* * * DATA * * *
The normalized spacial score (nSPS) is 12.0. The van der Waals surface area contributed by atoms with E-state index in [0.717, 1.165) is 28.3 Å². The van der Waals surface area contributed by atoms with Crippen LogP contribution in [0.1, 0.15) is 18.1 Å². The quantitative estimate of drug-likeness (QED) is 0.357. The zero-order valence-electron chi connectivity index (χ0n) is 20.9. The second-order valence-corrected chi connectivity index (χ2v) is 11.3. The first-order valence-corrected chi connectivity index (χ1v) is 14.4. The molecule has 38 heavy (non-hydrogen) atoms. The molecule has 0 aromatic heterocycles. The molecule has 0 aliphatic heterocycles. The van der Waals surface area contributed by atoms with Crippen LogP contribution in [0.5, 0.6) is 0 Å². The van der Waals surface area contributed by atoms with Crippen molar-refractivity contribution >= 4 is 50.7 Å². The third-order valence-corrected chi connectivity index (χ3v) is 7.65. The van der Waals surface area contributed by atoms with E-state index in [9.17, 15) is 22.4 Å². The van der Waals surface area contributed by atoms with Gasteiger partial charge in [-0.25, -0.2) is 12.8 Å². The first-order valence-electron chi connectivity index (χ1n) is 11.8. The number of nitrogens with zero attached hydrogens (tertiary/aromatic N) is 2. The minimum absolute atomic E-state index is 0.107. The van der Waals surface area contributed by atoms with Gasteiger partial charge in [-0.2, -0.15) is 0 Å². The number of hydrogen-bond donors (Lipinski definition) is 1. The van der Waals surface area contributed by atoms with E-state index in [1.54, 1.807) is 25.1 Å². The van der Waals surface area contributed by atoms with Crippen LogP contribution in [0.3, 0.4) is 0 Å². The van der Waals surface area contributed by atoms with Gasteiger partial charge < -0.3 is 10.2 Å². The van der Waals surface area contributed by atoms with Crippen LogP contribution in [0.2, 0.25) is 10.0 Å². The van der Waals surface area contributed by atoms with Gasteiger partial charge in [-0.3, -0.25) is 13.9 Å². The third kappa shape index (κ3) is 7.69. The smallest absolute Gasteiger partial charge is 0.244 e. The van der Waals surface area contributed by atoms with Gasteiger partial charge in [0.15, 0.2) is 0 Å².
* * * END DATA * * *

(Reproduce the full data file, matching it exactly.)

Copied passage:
The normalized spacial score (nSPS) is 12.0. The van der Waals surface area contributed by atoms with E-state index in [0.717, 1.165) is 28.3 Å². The van der Waals surface area contributed by atoms with Crippen LogP contribution in [0.1, 0.15) is 18.1 Å². The quantitative estimate of drug-likeness (QED) is 0.357. The zero-order valence-electron chi connectivity index (χ0n) is 20.9. The second-order valence-corrected chi connectivity index (χ2v) is 11.3. The first-order valence-corrected chi connectivity index (χ1v) is 14.4. The molecule has 38 heavy (non-hydrogen) atoms. The molecule has 0 aromatic heterocycles. The molecule has 0 aliphatic heterocycles. The van der Waals surface area contributed by atoms with Crippen LogP contribution in [0.5, 0.6) is 0 Å². The van der Waals surface area contributed by atoms with Crippen molar-refractivity contribution >= 4 is 50.7 Å². The third-order valence-corrected chi connectivity index (χ3v) is 7.65. The van der Waals surface area contributed by atoms with E-state index in [9.17, 15) is 22.4 Å². The van der Waals surface area contributed by atoms with Gasteiger partial charge in [-0.25, -0.2) is 12.8 Å². The first-order valence-electron chi connectivity index (χ1n) is 11.8. The number of nitrogens with zero attached hydrogens (tertiary/aromatic N) is 2. The minimum absolute atomic E-state index is 0.107. The van der Waals surface area contributed by atoms with Gasteiger partial charge in [-0.2, -0.15) is 0 Å². The number of hydrogen-bond donors (Lipinski definition) is 1. The van der Waals surface area contributed by atoms with E-state index in [1.54, 1.807) is 25.1 Å². The van der Waals surface area contributed by atoms with Crippen LogP contribution in [0.3, 0.4) is 0 Å². The van der Waals surface area contributed by atoms with Gasteiger partial charge < -0.3 is 10.2 Å². The van der Waals surface area contributed by atoms with Crippen LogP contribution in [0.2, 0.25) is 10.0 Å². The van der Waals surface area contributed by atoms with Gasteiger partial charge in [-0.3, -0.25) is 13.9 Å². The third kappa shape index (κ3) is 7.69. The smallest absolute Gasteiger partial charge is 0.244 e. The van der Waals surface area contributed by atoms with Gasteiger partial charge in [0.15, 0.2) is 0 Å².